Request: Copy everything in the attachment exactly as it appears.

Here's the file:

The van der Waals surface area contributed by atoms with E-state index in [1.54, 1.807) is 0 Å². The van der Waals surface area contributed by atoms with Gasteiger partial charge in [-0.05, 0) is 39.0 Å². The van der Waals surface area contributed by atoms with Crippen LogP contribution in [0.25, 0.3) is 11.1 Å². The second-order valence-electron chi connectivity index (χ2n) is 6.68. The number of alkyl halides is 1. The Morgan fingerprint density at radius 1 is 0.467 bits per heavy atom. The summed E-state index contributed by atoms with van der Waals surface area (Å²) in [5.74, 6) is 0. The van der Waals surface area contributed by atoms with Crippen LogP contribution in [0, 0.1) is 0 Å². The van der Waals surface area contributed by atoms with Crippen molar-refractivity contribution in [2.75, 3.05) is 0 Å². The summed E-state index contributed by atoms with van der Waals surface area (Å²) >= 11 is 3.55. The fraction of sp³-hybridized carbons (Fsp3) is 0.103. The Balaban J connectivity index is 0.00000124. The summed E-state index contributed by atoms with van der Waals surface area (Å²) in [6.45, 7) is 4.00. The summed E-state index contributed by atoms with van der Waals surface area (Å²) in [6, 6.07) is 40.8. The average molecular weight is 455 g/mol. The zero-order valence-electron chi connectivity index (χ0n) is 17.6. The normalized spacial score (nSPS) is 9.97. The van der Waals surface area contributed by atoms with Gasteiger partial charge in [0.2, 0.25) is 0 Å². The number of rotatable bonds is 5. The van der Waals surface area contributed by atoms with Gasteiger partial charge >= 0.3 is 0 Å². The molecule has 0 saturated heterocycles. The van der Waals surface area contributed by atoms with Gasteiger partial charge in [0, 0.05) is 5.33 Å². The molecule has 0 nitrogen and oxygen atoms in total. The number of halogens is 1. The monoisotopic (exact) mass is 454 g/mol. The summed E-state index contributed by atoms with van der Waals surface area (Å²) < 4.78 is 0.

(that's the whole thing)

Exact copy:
The van der Waals surface area contributed by atoms with E-state index in [1.54, 1.807) is 0 Å². The van der Waals surface area contributed by atoms with Gasteiger partial charge in [-0.05, 0) is 39.0 Å². The van der Waals surface area contributed by atoms with Crippen LogP contribution in [0.25, 0.3) is 11.1 Å². The second-order valence-electron chi connectivity index (χ2n) is 6.68. The number of alkyl halides is 1. The Morgan fingerprint density at radius 1 is 0.467 bits per heavy atom. The summed E-state index contributed by atoms with van der Waals surface area (Å²) in [5.74, 6) is 0. The van der Waals surface area contributed by atoms with Crippen LogP contribution in [0, 0.1) is 0 Å². The van der Waals surface area contributed by atoms with Crippen molar-refractivity contribution in [2.75, 3.05) is 0 Å². The summed E-state index contributed by atoms with van der Waals surface area (Å²) >= 11 is 3.55. The fraction of sp³-hybridized carbons (Fsp3) is 0.103. The Balaban J connectivity index is 0.00000124. The summed E-state index contributed by atoms with van der Waals surface area (Å²) in [6.45, 7) is 4.00. The summed E-state index contributed by atoms with van der Waals surface area (Å²) in [6, 6.07) is 40.8. The average molecular weight is 455 g/mol. The zero-order valence-electron chi connectivity index (χ0n) is 17.6. The normalized spacial score (nSPS) is 9.97. The van der Waals surface area contributed by atoms with Gasteiger partial charge in [0.2, 0.25) is 0 Å². The number of rotatable bonds is 5. The van der Waals surface area contributed by atoms with Gasteiger partial charge >= 0.3 is 0 Å². The molecule has 0 saturated heterocycles. The van der Waals surface area contributed by atoms with Gasteiger partial charge in [0, 0.05) is 5.33 Å². The molecule has 0 nitrogen and oxygen atoms in total. The number of halogens is 1. The monoisotopic (exact) mass is 454 g/mol. The summed E-state index contributed by atoms with van der Waals surface area (Å²) < 4.78 is 0.